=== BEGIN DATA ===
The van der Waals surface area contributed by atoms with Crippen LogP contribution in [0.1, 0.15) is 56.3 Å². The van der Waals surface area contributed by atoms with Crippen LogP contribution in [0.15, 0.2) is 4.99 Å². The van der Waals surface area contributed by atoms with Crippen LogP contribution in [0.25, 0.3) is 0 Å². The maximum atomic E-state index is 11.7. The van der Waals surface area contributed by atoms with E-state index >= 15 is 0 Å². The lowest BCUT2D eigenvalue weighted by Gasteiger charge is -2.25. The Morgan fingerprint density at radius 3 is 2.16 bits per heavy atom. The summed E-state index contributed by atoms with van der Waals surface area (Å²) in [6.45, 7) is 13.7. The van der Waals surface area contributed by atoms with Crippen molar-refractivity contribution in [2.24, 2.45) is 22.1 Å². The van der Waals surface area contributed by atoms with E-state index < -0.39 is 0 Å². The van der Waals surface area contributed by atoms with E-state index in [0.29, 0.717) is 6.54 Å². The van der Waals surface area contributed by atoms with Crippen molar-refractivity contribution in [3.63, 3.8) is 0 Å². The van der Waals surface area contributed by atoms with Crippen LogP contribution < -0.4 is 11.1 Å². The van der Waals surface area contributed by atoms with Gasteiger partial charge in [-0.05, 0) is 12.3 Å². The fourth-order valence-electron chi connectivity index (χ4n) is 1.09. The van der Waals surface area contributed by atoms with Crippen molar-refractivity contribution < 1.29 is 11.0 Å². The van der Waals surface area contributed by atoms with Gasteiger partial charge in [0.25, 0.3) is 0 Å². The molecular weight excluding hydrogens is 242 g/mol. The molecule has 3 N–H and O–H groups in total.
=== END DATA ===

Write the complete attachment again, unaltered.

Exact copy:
The van der Waals surface area contributed by atoms with Crippen LogP contribution in [0.1, 0.15) is 56.3 Å². The van der Waals surface area contributed by atoms with Crippen LogP contribution in [0.15, 0.2) is 4.99 Å². The van der Waals surface area contributed by atoms with Crippen LogP contribution in [0.25, 0.3) is 0 Å². The maximum atomic E-state index is 11.7. The van der Waals surface area contributed by atoms with E-state index >= 15 is 0 Å². The lowest BCUT2D eigenvalue weighted by Gasteiger charge is -2.25. The Morgan fingerprint density at radius 3 is 2.16 bits per heavy atom. The summed E-state index contributed by atoms with van der Waals surface area (Å²) in [6.45, 7) is 13.7. The van der Waals surface area contributed by atoms with Crippen molar-refractivity contribution in [2.24, 2.45) is 22.1 Å². The van der Waals surface area contributed by atoms with E-state index < -0.39 is 0 Å². The van der Waals surface area contributed by atoms with E-state index in [0.29, 0.717) is 6.54 Å². The van der Waals surface area contributed by atoms with Crippen molar-refractivity contribution in [3.63, 3.8) is 0 Å². The van der Waals surface area contributed by atoms with Crippen LogP contribution < -0.4 is 11.1 Å². The van der Waals surface area contributed by atoms with Gasteiger partial charge in [-0.05, 0) is 12.3 Å². The fourth-order valence-electron chi connectivity index (χ4n) is 1.09. The van der Waals surface area contributed by atoms with Crippen molar-refractivity contribution < 1.29 is 11.0 Å². The van der Waals surface area contributed by atoms with Gasteiger partial charge in [0.25, 0.3) is 0 Å². The molecular weight excluding hydrogens is 242 g/mol. The molecule has 3 N–H and O–H groups in total.